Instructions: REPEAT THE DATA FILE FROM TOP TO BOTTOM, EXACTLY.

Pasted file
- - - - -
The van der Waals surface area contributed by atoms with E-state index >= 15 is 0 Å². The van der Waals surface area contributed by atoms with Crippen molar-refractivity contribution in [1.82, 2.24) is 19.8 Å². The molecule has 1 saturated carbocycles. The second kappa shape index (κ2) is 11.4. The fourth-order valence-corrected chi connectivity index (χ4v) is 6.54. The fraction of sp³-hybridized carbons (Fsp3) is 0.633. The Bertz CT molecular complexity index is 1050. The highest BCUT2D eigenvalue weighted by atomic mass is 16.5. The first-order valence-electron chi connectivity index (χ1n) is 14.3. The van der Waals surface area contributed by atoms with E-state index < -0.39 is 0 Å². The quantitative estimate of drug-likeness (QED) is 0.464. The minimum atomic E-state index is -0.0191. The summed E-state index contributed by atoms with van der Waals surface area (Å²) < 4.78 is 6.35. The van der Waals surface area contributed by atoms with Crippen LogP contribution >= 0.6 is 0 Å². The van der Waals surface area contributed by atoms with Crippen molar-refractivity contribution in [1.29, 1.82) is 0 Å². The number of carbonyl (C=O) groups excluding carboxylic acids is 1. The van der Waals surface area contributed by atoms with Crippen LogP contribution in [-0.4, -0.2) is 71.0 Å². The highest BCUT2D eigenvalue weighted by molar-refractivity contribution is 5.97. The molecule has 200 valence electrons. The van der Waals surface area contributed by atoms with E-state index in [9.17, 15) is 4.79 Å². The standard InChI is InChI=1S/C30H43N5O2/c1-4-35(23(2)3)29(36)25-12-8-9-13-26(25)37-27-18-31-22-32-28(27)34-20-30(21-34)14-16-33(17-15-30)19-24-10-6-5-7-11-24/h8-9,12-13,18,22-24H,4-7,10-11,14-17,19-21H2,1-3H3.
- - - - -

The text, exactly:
The van der Waals surface area contributed by atoms with E-state index >= 15 is 0 Å². The van der Waals surface area contributed by atoms with Crippen molar-refractivity contribution in [1.82, 2.24) is 19.8 Å². The molecule has 1 saturated carbocycles. The second kappa shape index (κ2) is 11.4. The fourth-order valence-corrected chi connectivity index (χ4v) is 6.54. The fraction of sp³-hybridized carbons (Fsp3) is 0.633. The Bertz CT molecular complexity index is 1050. The highest BCUT2D eigenvalue weighted by atomic mass is 16.5. The first-order valence-electron chi connectivity index (χ1n) is 14.3. The van der Waals surface area contributed by atoms with E-state index < -0.39 is 0 Å². The quantitative estimate of drug-likeness (QED) is 0.464. The minimum atomic E-state index is -0.0191. The summed E-state index contributed by atoms with van der Waals surface area (Å²) < 4.78 is 6.35. The van der Waals surface area contributed by atoms with Crippen LogP contribution >= 0.6 is 0 Å². The van der Waals surface area contributed by atoms with Crippen molar-refractivity contribution in [1.29, 1.82) is 0 Å². The number of carbonyl (C=O) groups excluding carboxylic acids is 1. The van der Waals surface area contributed by atoms with Crippen LogP contribution in [-0.4, -0.2) is 71.0 Å². The highest BCUT2D eigenvalue weighted by molar-refractivity contribution is 5.97. The molecule has 200 valence electrons. The van der Waals surface area contributed by atoms with E-state index in [9.17, 15) is 4.79 Å². The standard InChI is InChI=1S/C30H43N5O2/c1-4-35(23(2)3)29(36)25-12-8-9-13-26(25)37-27-18-31-22-32-28(27)34-20-30(21-34)14-16-33(17-15-30)19-24-10-6-5-7-11-24/h8-9,12-13,18,22-24H,4-7,10-11,14-17,19-21H2,1-3H3.